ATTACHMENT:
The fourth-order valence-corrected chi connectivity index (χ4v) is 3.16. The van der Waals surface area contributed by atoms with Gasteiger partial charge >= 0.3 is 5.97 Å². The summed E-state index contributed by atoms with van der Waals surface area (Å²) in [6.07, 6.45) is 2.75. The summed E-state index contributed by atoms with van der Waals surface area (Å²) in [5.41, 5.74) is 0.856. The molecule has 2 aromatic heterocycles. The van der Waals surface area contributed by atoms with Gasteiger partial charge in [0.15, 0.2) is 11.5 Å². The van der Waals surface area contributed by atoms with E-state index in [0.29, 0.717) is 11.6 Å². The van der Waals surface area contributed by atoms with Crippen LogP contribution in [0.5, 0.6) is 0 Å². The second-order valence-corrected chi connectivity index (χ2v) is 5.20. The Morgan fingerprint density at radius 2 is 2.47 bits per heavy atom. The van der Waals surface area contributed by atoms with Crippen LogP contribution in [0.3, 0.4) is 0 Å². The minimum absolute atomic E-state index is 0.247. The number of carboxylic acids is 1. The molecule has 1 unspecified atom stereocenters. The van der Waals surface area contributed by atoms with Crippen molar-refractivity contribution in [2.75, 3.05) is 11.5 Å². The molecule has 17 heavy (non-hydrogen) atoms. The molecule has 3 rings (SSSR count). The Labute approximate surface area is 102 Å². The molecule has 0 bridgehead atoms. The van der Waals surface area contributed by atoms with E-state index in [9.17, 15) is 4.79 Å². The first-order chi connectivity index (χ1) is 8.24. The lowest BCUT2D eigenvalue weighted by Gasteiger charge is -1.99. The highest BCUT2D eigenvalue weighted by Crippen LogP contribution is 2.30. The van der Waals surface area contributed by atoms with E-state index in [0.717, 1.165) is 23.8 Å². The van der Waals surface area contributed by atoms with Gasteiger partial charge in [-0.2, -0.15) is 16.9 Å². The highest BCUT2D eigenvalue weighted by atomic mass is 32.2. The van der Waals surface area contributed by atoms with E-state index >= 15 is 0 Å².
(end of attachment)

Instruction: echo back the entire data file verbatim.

The fourth-order valence-corrected chi connectivity index (χ4v) is 3.16. The van der Waals surface area contributed by atoms with Gasteiger partial charge >= 0.3 is 5.97 Å². The summed E-state index contributed by atoms with van der Waals surface area (Å²) in [6.07, 6.45) is 2.75. The summed E-state index contributed by atoms with van der Waals surface area (Å²) in [5.41, 5.74) is 0.856. The molecule has 2 aromatic heterocycles. The van der Waals surface area contributed by atoms with Gasteiger partial charge in [0.15, 0.2) is 11.5 Å². The van der Waals surface area contributed by atoms with E-state index in [0.29, 0.717) is 11.6 Å². The van der Waals surface area contributed by atoms with Crippen LogP contribution in [0.5, 0.6) is 0 Å². The second-order valence-corrected chi connectivity index (χ2v) is 5.20. The Morgan fingerprint density at radius 2 is 2.47 bits per heavy atom. The van der Waals surface area contributed by atoms with Crippen LogP contribution in [0.3, 0.4) is 0 Å². The minimum absolute atomic E-state index is 0.247. The number of carboxylic acids is 1. The molecule has 1 unspecified atom stereocenters. The van der Waals surface area contributed by atoms with Crippen molar-refractivity contribution in [2.75, 3.05) is 11.5 Å². The molecule has 17 heavy (non-hydrogen) atoms. The molecule has 3 rings (SSSR count). The Labute approximate surface area is 102 Å². The molecule has 0 bridgehead atoms. The van der Waals surface area contributed by atoms with E-state index in [9.17, 15) is 4.79 Å². The first-order chi connectivity index (χ1) is 8.24. The lowest BCUT2D eigenvalue weighted by Gasteiger charge is -1.99. The highest BCUT2D eigenvalue weighted by Crippen LogP contribution is 2.30. The van der Waals surface area contributed by atoms with E-state index in [0.717, 1.165) is 23.8 Å². The van der Waals surface area contributed by atoms with Gasteiger partial charge in [-0.2, -0.15) is 16.9 Å². The highest BCUT2D eigenvalue weighted by atomic mass is 32.2. The van der Waals surface area contributed by atoms with E-state index >= 15 is 0 Å².